Sample Laboratory Report #2

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This web page presents a sample laboratory report written in a thermal fluids course (ME 2984) at Virginia Tech. Accompanying this report is a Lab Handout that states what the instructors expected as far as the scope of the experiment and the depth and organization of the report.

Temperature and Pressure Measurements of an Ideal Gas
That Is Heated in a Closed Container


This report discusses an experiment to study the relationship of temperature and pressure of an ideal gas (air) that was heated in a closed container. Because the ideal gas was in a closed container, its volume remained constant. The objective of the experiment is to test whether the ideal equation of state holds. In the equation,

pV = mRT,

where p is the pressure the gas, V is the volume, m is the mass, R is a constant, and T is temperature. This report presents the procedures for the experiment, the experiment's results, and an analysis of those results.


In this experiment, air (an ideal gas) was heated in a pressure vessel with a volume of 1 liter. Attached to this pressure vessel was a pressure transducer and thermocouple to measure the pressure and the temperature, respectively, of the air inside the vessel. Both of these transducers produced voltage signals (in Volts) that were calibrated to the pressure (kPa) and temperature (K) of the air (the atmospheric pressure for where the experiment occurred is assumed to be 13.6 psia). In addition, the theoretical temperature (K) of air was calculated as a function of the measured pressured values (kPa).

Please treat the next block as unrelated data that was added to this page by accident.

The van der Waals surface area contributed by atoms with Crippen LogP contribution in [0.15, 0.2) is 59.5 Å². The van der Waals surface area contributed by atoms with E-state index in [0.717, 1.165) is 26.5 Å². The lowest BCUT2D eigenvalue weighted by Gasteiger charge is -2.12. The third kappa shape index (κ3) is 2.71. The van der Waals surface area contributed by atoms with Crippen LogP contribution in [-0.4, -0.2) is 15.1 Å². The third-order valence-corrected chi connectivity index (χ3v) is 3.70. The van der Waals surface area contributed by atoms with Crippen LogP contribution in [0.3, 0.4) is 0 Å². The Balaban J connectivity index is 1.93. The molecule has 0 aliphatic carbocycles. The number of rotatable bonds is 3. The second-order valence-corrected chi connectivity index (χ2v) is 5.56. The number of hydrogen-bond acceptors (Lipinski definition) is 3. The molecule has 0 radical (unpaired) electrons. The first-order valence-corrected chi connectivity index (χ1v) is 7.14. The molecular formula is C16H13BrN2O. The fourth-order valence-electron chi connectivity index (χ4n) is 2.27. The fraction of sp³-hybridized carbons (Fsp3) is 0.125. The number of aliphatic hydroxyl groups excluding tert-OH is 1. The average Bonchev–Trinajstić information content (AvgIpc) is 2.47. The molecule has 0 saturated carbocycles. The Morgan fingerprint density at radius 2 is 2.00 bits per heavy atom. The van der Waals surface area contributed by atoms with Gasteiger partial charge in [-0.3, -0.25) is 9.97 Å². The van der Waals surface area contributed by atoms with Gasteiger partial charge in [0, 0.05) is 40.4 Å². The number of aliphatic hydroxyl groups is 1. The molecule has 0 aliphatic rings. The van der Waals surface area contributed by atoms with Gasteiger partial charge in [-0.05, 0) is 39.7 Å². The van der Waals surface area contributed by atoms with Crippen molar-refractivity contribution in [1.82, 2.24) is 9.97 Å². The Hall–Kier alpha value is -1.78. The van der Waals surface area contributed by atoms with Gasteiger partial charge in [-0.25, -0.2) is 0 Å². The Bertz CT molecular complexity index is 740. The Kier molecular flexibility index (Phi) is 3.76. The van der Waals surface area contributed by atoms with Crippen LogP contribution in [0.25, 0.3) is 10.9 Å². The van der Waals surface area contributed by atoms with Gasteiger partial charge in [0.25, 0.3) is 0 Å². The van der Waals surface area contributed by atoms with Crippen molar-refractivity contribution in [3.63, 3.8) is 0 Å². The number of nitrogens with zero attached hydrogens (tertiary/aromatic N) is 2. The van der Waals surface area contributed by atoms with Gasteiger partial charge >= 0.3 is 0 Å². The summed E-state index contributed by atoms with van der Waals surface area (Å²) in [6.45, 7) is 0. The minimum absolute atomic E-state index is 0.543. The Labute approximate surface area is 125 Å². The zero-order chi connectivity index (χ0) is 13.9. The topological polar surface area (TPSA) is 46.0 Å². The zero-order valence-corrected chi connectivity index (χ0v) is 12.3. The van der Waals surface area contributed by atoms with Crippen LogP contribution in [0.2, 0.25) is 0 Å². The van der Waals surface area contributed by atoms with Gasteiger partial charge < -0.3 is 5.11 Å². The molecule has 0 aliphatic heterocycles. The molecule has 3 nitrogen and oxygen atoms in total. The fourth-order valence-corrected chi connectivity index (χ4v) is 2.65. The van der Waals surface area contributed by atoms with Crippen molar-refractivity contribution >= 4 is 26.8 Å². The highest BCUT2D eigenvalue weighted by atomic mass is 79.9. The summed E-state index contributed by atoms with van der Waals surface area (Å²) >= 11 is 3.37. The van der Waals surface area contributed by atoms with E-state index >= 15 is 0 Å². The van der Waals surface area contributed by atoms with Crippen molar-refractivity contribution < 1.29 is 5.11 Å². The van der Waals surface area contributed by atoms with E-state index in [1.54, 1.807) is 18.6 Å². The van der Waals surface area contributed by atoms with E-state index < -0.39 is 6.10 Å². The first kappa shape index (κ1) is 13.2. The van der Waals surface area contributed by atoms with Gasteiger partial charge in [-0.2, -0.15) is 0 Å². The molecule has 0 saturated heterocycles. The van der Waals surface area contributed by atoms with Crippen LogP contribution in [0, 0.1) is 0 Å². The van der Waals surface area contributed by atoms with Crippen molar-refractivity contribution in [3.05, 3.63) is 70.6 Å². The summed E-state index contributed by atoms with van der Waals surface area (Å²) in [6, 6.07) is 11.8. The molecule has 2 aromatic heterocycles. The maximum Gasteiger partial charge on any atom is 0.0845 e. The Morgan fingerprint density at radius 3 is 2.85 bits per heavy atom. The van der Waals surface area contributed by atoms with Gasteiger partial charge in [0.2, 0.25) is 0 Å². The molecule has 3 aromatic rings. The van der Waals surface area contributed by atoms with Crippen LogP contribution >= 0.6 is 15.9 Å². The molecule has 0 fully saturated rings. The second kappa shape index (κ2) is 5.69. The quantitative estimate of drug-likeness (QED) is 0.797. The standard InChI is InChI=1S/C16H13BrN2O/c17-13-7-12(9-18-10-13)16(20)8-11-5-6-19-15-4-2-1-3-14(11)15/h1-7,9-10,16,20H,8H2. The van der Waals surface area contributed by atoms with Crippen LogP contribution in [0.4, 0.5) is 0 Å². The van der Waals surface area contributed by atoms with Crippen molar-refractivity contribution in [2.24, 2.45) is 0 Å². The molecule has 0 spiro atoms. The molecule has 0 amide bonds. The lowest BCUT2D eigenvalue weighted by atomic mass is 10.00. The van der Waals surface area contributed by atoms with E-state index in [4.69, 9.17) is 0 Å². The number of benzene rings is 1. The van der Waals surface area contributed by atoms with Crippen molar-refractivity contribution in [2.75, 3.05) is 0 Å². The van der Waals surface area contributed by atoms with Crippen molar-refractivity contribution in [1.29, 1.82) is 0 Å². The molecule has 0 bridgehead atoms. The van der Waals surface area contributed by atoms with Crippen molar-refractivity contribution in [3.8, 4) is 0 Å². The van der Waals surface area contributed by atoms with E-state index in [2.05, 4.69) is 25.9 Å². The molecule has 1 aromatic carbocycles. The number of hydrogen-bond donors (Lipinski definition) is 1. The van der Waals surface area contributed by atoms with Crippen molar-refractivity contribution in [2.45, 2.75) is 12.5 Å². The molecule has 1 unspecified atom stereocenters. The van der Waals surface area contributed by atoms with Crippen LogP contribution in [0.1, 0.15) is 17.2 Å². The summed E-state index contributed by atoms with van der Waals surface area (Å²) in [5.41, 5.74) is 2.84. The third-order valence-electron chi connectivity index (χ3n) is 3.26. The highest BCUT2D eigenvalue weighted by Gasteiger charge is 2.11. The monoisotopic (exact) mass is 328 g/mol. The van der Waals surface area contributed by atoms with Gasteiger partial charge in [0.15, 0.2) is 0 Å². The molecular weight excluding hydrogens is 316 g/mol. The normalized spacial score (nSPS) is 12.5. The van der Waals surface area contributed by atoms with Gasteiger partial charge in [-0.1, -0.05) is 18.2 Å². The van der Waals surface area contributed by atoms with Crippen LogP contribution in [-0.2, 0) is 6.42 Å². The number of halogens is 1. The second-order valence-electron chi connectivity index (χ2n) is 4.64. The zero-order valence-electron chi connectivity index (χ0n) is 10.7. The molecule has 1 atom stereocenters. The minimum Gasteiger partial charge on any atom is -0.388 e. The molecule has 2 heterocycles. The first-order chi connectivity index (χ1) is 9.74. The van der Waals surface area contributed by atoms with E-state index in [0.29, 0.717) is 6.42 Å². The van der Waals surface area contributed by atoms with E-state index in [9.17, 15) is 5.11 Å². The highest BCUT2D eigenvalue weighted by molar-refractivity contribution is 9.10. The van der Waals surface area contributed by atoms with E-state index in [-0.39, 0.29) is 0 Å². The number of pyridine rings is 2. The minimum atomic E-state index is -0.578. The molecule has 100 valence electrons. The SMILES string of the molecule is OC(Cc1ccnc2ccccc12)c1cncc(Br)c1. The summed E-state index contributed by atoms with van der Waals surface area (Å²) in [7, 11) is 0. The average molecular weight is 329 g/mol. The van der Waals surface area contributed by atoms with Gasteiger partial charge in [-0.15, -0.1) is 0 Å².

Results and Discussion

This section analyses the results of the experiment. The experiment went as expected with no unusual events that would have introduced error. The voltages as measured for the pressure and temperature transducers appear in Table A-1 of the Appendix. Also included in the Appendix are the equations used for calibrating those voltages with the actual pressures and temperatures. These equations led to the values of pressure and temperature that are shown the third and fourth columns of Table A-1. From these values, a graph between temperature (K) and pressure (kPa) was created (Figure A-1). As can be seen from the graph, the relationship of temperature versus pressure is roughly linear.

As part of this experiment, the theoretical values of temperature were calculated for each measured pressure value. In this calculation, which used the ideal gas equation, the volume and mass were assumed to be constant. These theoretical values of temperature are shown in the final column of Table A-1. From this final column arose Figure A-2, a graph of ideal temperature (K) versus pressure (kPa). As shown in this graph, the relationship between temperature and pressure is exactly linear.